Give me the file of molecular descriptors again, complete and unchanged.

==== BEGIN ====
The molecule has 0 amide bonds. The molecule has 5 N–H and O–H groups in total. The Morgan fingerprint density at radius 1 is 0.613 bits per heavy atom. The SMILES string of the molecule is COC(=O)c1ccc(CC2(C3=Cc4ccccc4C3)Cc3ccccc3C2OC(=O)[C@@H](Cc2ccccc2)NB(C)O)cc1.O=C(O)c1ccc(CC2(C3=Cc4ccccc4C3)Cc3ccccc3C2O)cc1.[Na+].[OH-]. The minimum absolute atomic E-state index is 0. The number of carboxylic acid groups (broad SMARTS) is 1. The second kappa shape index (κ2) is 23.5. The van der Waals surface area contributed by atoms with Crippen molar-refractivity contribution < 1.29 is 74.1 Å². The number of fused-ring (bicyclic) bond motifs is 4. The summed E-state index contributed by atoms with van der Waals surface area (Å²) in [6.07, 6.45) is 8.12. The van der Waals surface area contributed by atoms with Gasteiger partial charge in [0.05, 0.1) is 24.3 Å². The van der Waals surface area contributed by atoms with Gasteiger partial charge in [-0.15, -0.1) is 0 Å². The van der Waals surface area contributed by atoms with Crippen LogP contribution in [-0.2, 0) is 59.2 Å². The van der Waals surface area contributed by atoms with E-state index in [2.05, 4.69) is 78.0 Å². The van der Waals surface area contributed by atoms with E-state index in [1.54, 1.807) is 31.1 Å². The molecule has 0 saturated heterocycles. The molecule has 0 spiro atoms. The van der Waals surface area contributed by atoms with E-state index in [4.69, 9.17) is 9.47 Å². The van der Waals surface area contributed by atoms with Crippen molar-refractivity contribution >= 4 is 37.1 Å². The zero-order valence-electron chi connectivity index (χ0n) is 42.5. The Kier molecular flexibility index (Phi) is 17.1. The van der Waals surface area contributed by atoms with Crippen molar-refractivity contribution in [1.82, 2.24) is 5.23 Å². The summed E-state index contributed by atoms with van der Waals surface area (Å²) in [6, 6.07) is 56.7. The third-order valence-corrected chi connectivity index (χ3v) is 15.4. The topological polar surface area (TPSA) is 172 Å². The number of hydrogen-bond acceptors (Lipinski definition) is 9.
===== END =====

The molecule has 0 amide bonds. The molecule has 5 N–H and O–H groups in total. The Morgan fingerprint density at radius 1 is 0.613 bits per heavy atom. The SMILES string of the molecule is COC(=O)c1ccc(CC2(C3=Cc4ccccc4C3)Cc3ccccc3C2OC(=O)[C@@H](Cc2ccccc2)NB(C)O)cc1.O=C(O)c1ccc(CC2(C3=Cc4ccccc4C3)Cc3ccccc3C2O)cc1.[Na+].[OH-]. The minimum absolute atomic E-state index is 0. The number of carboxylic acid groups (broad SMARTS) is 1. The second kappa shape index (κ2) is 23.5. The van der Waals surface area contributed by atoms with Crippen molar-refractivity contribution < 1.29 is 74.1 Å². The number of fused-ring (bicyclic) bond motifs is 4. The summed E-state index contributed by atoms with van der Waals surface area (Å²) in [6.07, 6.45) is 8.12. The van der Waals surface area contributed by atoms with Gasteiger partial charge in [0.05, 0.1) is 24.3 Å². The van der Waals surface area contributed by atoms with Gasteiger partial charge in [-0.15, -0.1) is 0 Å². The van der Waals surface area contributed by atoms with Crippen LogP contribution in [-0.2, 0) is 59.2 Å². The van der Waals surface area contributed by atoms with E-state index in [2.05, 4.69) is 78.0 Å². The van der Waals surface area contributed by atoms with E-state index in [1.54, 1.807) is 31.1 Å². The molecule has 0 saturated heterocycles. The molecule has 0 spiro atoms. The van der Waals surface area contributed by atoms with E-state index in [4.69, 9.17) is 9.47 Å². The van der Waals surface area contributed by atoms with Crippen molar-refractivity contribution >= 4 is 37.1 Å². The zero-order valence-electron chi connectivity index (χ0n) is 42.5. The Kier molecular flexibility index (Phi) is 17.1. The van der Waals surface area contributed by atoms with Crippen molar-refractivity contribution in [1.82, 2.24) is 5.23 Å². The summed E-state index contributed by atoms with van der Waals surface area (Å²) in [6, 6.07) is 56.7. The third-order valence-corrected chi connectivity index (χ3v) is 15.4. The topological polar surface area (TPSA) is 172 Å². The number of hydrogen-bond acceptors (Lipinski definition) is 9.